Adorns my house. And no doubt, when Ovid. Metam. I. ii. v. 3, said of the palace of the sun,

“ Cujus ebur nitidum fastigia summa tegebat,"

Its lofty roof shining with ivory bright, his idea was taken from some ancient palaces or temples. So, in modern times, Lady M. W. Montague, affirms, Let. xxxix. v. ii. p. 146, that in the Haram of the fair Fatima of Constantinople, which she had

seen, " the winter apartment was wainscotted with inlaid work of mother-of-pearl, ivory of different colours, and olive wood.”

Our marginal translation in Cantic. v. 13, renders the Hebrew words, “ towers of perfumes," which Harmer, Outlines, p. 165, says may mean vases in which odoriferous perfumes are kept.

Amos, vi. 4, speaks of beds, or sofas of ivory. So we read in Homer, Odyss. xix. v. 55, of whoinvdivWTAU ERED&VTI expyuqw, a couch wreathed with ivory and silver : and Odyss. xxiii. v. 199, of λεχος δαιδαλλων χρυσω τε και αργυρω ηδ' ελεφαντι, variegating a bed with gold, silver, and ivory.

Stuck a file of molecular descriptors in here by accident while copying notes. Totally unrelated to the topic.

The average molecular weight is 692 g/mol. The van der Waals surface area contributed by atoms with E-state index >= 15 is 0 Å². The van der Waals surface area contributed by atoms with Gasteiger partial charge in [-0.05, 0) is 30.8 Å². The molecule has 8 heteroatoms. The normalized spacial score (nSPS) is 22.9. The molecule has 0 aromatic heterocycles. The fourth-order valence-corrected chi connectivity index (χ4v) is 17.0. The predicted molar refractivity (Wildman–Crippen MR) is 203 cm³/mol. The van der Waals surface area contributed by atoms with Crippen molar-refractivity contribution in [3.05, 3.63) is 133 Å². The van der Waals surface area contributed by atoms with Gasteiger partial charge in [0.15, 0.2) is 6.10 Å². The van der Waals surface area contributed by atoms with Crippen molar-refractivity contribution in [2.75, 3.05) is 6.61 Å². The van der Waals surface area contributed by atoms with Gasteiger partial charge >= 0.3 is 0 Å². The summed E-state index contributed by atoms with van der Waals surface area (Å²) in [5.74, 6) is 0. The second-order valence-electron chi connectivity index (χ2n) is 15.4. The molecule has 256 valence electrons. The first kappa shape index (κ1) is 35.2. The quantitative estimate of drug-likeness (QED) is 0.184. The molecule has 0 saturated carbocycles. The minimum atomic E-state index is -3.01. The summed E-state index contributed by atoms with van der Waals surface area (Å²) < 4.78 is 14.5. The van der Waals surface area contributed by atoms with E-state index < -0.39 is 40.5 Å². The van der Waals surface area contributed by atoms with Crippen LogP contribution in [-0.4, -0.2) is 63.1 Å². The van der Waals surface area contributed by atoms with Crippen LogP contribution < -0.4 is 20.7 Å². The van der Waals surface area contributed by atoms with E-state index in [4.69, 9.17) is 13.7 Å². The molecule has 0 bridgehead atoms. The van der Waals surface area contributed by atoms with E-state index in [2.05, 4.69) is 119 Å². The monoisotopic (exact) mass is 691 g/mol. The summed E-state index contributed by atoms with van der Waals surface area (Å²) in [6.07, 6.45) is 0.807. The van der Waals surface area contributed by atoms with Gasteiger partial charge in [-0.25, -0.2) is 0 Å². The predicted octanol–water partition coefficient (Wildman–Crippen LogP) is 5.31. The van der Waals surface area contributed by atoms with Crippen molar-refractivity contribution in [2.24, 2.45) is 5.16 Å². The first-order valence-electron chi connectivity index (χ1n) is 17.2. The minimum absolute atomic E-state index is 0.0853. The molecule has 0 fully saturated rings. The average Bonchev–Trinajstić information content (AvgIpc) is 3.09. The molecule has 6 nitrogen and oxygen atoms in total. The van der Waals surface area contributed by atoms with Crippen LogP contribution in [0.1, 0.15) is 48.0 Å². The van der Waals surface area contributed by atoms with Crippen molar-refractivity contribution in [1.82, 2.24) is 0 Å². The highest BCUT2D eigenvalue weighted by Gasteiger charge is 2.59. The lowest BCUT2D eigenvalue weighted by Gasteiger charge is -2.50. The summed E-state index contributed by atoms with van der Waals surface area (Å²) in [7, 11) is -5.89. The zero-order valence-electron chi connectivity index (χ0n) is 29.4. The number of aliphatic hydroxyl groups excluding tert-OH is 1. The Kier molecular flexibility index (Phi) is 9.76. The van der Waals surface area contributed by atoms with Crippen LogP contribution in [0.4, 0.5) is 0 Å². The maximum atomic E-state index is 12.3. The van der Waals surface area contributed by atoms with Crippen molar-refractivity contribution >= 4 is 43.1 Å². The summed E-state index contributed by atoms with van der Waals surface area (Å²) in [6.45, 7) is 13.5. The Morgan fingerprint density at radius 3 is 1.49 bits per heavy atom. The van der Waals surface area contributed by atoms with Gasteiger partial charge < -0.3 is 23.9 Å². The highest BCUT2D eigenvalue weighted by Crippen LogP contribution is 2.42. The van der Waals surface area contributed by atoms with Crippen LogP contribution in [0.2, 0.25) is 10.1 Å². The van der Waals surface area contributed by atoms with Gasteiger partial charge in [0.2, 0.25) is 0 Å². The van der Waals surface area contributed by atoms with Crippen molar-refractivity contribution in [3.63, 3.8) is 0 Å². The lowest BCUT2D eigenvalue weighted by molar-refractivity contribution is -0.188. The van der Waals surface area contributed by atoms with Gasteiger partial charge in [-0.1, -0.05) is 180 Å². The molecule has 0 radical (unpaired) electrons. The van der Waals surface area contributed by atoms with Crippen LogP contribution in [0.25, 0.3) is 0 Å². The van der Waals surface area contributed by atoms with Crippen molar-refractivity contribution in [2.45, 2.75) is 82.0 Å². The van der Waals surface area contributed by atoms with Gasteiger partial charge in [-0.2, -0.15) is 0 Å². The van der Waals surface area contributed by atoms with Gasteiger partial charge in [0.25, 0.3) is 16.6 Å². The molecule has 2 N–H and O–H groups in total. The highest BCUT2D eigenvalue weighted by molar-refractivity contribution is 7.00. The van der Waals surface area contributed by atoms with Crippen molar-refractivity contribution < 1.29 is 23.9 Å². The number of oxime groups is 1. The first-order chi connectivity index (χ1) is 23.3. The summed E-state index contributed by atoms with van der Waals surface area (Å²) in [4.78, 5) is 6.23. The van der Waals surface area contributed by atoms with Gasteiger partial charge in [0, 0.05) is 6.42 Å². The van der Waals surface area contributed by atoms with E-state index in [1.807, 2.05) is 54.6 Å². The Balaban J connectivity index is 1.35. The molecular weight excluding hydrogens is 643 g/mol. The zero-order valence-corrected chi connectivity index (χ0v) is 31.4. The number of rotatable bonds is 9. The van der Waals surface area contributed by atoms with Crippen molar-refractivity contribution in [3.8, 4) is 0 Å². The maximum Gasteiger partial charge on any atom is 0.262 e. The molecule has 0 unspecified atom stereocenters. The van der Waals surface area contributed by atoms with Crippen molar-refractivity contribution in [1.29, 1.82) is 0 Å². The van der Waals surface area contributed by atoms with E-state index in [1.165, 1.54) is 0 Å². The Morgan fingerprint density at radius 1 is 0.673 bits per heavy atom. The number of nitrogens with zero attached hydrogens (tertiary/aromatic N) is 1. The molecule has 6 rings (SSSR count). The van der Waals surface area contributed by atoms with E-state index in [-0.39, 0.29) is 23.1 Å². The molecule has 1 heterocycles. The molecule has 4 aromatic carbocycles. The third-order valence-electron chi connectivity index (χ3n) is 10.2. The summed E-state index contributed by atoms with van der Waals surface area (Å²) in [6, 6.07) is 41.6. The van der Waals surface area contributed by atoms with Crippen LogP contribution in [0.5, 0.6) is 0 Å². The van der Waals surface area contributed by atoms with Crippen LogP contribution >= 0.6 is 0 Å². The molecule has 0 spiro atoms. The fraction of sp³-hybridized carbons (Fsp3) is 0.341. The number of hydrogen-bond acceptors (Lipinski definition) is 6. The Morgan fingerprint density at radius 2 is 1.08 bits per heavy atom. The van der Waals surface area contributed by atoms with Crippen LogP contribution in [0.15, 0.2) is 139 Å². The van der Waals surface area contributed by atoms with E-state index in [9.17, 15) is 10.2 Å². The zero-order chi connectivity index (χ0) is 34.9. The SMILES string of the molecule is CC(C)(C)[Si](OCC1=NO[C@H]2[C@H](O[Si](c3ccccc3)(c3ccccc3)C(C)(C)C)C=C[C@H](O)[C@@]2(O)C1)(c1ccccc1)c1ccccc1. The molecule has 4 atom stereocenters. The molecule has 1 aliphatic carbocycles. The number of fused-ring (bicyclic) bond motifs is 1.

If we might trust to the Chaldee interpreter, the knowledge of ivory would be much more ancient than we have supposed it; for this authority informs us, that Joseph placed his father Jacob on a bed of ivory." I would not altogether reject this interpretation says the author of Scripture Illustrated'), for ivory might be known in Egypt, either from Ethiopia, or by the caravans from the central parts of Africa, or it might be procured from India by means of trading vessels or trading merchants; and certainly, its beauty and ornament would well become the residence of the Nazir, or Lord Steward of the royal household of the Egyptian Pharaohs.”

In Ezek. xxvii. 6, the benches of the Tyrian ships are said to be “made of ivory."

The meaning is, ornamented. The author of “ Fragments in continuation of Calmet,” No. ccxvii. asserts, that “ shrines” must be intended.

On Rev. xviii. 12, see Kypke, Obs. sacr. tom. ii. p. 461, for some observations concerning the value which the ancients set upon ivory, and the various uses to which they applied it. JACINTH. ΥΑΚΙΝΘΟΣ. Occ. Rev. xxi. 20; and, as an adjective, ch. ix. 17.

The name of a gem, or precious stone97, of a violet colour, arising from an admixture of red and blue.

97 “ Hyacinthus lapis habens purpureum, et cæruleum colorem, ad modum illius floris.” Vet. Dict. in Dict. Phil. Martini citatus.“ Hyacinthus ex nominis sui flore vocatur.” Isiodorus, lib. xvi. cap. ix.